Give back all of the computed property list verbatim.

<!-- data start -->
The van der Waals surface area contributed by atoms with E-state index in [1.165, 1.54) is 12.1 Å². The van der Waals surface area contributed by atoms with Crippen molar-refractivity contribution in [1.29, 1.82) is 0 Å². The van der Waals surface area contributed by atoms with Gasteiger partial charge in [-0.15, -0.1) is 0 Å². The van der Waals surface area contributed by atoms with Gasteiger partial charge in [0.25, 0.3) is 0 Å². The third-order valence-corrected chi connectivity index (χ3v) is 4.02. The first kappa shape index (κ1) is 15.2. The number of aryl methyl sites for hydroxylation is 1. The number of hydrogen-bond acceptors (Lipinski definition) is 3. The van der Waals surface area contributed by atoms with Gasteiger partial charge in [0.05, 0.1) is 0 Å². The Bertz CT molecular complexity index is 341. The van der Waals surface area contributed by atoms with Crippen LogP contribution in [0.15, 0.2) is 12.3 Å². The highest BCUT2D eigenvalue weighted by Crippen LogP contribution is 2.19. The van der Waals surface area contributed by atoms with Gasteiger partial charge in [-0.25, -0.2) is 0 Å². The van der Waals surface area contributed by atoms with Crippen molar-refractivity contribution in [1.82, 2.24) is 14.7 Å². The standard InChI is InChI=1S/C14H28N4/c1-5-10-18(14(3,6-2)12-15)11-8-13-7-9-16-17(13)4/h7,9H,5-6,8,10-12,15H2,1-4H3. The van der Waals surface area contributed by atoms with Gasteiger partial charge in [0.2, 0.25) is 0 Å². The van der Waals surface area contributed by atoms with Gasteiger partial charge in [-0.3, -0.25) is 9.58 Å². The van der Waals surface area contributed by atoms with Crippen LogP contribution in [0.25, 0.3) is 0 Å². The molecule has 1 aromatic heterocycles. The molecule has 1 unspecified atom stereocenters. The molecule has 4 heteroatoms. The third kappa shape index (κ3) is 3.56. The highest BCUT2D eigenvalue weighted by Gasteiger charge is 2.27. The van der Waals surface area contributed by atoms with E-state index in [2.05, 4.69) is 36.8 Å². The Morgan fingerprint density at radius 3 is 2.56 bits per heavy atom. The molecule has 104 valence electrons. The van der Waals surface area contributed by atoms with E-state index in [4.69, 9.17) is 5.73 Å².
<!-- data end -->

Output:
The van der Waals surface area contributed by atoms with E-state index in [1.165, 1.54) is 12.1 Å². The van der Waals surface area contributed by atoms with Crippen molar-refractivity contribution in [1.29, 1.82) is 0 Å². The van der Waals surface area contributed by atoms with Gasteiger partial charge in [-0.15, -0.1) is 0 Å². The van der Waals surface area contributed by atoms with Gasteiger partial charge in [0.25, 0.3) is 0 Å². The third-order valence-corrected chi connectivity index (χ3v) is 4.02. The first kappa shape index (κ1) is 15.2. The number of aryl methyl sites for hydroxylation is 1. The number of hydrogen-bond acceptors (Lipinski definition) is 3. The van der Waals surface area contributed by atoms with Gasteiger partial charge in [0.05, 0.1) is 0 Å². The Bertz CT molecular complexity index is 341. The van der Waals surface area contributed by atoms with Crippen LogP contribution in [0.15, 0.2) is 12.3 Å². The highest BCUT2D eigenvalue weighted by Crippen LogP contribution is 2.19. The van der Waals surface area contributed by atoms with Gasteiger partial charge in [-0.25, -0.2) is 0 Å². The van der Waals surface area contributed by atoms with Crippen molar-refractivity contribution in [1.82, 2.24) is 14.7 Å². The standard InChI is InChI=1S/C14H28N4/c1-5-10-18(14(3,6-2)12-15)11-8-13-7-9-16-17(13)4/h7,9H,5-6,8,10-12,15H2,1-4H3. The van der Waals surface area contributed by atoms with Gasteiger partial charge in [0.2, 0.25) is 0 Å². The van der Waals surface area contributed by atoms with Gasteiger partial charge in [-0.3, -0.25) is 9.58 Å². The van der Waals surface area contributed by atoms with Crippen LogP contribution in [0.25, 0.3) is 0 Å². The molecule has 1 aromatic heterocycles. The molecule has 1 unspecified atom stereocenters. The molecule has 4 heteroatoms. The third kappa shape index (κ3) is 3.56. The highest BCUT2D eigenvalue weighted by Gasteiger charge is 2.27. The van der Waals surface area contributed by atoms with E-state index in [2.05, 4.69) is 36.8 Å². The Morgan fingerprint density at radius 3 is 2.56 bits per heavy atom. The molecule has 104 valence electrons. The van der Waals surface area contributed by atoms with E-state index in [4.69, 9.17) is 5.73 Å².